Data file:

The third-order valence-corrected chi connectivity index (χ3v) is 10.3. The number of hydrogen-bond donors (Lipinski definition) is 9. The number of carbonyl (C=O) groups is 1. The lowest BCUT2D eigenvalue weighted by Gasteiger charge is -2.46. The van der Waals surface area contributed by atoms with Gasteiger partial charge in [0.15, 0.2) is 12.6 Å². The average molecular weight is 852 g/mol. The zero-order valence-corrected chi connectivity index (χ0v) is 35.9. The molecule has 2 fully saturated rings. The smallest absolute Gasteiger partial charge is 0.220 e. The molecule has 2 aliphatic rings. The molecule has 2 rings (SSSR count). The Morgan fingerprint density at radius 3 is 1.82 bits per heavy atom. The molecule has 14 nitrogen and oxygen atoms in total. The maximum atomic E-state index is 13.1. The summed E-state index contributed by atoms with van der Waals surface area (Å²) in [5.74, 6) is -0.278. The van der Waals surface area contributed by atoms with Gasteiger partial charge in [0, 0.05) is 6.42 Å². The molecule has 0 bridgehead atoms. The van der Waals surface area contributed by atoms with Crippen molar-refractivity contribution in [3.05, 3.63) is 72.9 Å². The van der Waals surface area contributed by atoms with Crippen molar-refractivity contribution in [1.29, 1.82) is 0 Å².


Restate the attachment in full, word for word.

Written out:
The third-order valence-corrected chi connectivity index (χ3v) is 10.3. The number of hydrogen-bond donors (Lipinski definition) is 9. The number of carbonyl (C=O) groups is 1. The lowest BCUT2D eigenvalue weighted by Gasteiger charge is -2.46. The van der Waals surface area contributed by atoms with Gasteiger partial charge in [0.15, 0.2) is 12.6 Å². The average molecular weight is 852 g/mol. The zero-order valence-corrected chi connectivity index (χ0v) is 35.9. The molecule has 2 fully saturated rings. The smallest absolute Gasteiger partial charge is 0.220 e. The molecule has 2 aliphatic rings. The molecule has 2 rings (SSSR count). The Morgan fingerprint density at radius 3 is 1.82 bits per heavy atom. The molecule has 14 nitrogen and oxygen atoms in total. The maximum atomic E-state index is 13.1. The summed E-state index contributed by atoms with van der Waals surface area (Å²) in [5.74, 6) is -0.278. The van der Waals surface area contributed by atoms with Gasteiger partial charge in [0, 0.05) is 6.42 Å². The molecule has 0 bridgehead atoms. The van der Waals surface area contributed by atoms with Crippen molar-refractivity contribution in [3.05, 3.63) is 72.9 Å². The van der Waals surface area contributed by atoms with Crippen molar-refractivity contribution in [1.29, 1.82) is 0 Å².